Making restaurant visits 'a pleasure' for India's disabled
"Picking a good restaurant to eat sounds like a simple question for many, but if you are a disabled person in India, it's a big deal," says Nipun Malhotra.
This thought made the disability rights activist request a popular food app to list wheelchair-friendly restaurants in six India cities.
Zomato responded to Mr Malhotra quickly and started listing disabled-friendly restaurants in August.
Mr Malhotra told the BBC he was amazed when he travelled to the US in July and found that "it was so easy to search disabled-friendly restaurants on food apps".
"It was a struggle to find disabled-friendly restaurants in Delhi and other Indian cities before Zomato agreed to my request. Not many places advertised themselves as disabled friendly and that was disheartening," he said.
Most disabled people in India "do not visit restaurants very often and that severely restricts their social life", he added.
"We can't go to public parks to play sports because they lack proper facilities. So restaurants become very important for our social life, but then not many know how to find restaurants which welcome the disabled," he said.
Mr Malhotra wanted to change this, but did not know what to do.
"It was frustrating, very frustrating. But thankfully my visit to the US gave me this idea that food apps can help in solving this problem."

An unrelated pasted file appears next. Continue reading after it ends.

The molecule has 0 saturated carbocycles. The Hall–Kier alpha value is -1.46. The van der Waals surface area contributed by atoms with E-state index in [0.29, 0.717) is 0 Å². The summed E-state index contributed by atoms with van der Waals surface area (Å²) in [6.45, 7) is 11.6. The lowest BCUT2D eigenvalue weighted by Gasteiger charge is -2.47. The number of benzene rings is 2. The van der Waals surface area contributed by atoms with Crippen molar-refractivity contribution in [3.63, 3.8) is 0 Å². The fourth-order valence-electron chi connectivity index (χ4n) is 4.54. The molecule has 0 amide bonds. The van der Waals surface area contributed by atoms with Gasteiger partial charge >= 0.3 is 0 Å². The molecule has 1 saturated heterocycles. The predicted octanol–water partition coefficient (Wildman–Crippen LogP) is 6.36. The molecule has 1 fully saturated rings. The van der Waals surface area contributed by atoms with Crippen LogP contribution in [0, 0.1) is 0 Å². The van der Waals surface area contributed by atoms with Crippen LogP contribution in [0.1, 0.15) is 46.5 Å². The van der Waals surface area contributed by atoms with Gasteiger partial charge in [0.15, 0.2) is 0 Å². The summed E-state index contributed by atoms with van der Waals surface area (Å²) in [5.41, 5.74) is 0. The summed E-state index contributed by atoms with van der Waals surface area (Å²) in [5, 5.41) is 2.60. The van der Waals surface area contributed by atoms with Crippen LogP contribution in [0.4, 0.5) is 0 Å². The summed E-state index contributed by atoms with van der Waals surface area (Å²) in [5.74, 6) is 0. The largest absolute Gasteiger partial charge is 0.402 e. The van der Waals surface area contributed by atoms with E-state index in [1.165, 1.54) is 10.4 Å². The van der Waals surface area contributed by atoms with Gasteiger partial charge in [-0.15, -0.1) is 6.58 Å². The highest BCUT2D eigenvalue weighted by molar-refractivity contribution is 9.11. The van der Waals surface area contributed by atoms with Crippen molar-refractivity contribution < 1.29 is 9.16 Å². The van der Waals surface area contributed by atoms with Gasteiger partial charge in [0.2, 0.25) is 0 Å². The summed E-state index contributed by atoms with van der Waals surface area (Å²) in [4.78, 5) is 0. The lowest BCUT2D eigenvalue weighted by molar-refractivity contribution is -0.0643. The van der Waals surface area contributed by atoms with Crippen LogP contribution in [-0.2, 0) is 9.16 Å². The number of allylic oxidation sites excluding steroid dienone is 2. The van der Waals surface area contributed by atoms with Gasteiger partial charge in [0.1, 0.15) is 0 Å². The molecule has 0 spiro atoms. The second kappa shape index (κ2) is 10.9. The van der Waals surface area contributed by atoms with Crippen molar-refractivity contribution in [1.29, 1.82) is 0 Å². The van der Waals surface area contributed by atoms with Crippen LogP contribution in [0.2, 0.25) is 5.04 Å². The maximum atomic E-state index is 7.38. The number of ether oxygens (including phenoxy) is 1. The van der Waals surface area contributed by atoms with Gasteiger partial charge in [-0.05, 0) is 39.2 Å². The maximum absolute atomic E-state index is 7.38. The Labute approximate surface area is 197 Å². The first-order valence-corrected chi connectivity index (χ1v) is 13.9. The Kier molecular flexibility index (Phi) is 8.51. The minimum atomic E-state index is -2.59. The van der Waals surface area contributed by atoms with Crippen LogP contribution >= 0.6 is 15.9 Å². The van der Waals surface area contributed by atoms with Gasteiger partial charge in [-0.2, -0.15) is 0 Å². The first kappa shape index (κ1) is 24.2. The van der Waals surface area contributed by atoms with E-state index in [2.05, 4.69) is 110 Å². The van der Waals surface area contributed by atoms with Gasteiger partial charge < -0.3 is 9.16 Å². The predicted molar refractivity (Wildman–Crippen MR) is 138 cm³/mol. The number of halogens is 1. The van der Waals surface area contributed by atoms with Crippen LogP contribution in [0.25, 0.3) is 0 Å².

He said officials at Zomato were helpful and they finally added "wheelchair accessible" filter in August.
Three months later, the activist said he was happy with the progress but felt more efforts were needed.
India is not known for being friendly towards the disabled and most public places still lack basic facilities to help them in everyday life.
And restaurants are no different.
Staff at most restaurants "do not know how to serve a person with disability", he said.
"In most places, staff either show pity or simply don't know how to respond to my requests."
The activist wants to change this attitude with a new campaign.
He has requested the National Restaurant Association of India to design a course to train staff on disability rights.
"I have noticed that some staff are reluctant to serve drinks to me. Once they do, they find it difficult to understand why I need a straw with my drink," he added.
And "they always give the bill to my able-bodied friends".
Mr Malhotra says the situation is much worse in smaller towns and that now he plans "to push food apps to add a similar filter for restaurants in smaller towns and cities".
He also wants food app services to start posting their menus in computer readable formats.
"Visually impaired struggle to read menus which are usually posted as images on these food apps. If the menus are in computer readable formats then it will make it easy for visually impaired people to order food," he added.
The activist said he didn't want "any special attention for the disabled through his campaigns".
"I just want Indians to understand that we are as normal as anybody else. Some of us walk on the wheelchair instead of walking on our feet. That's it," he said.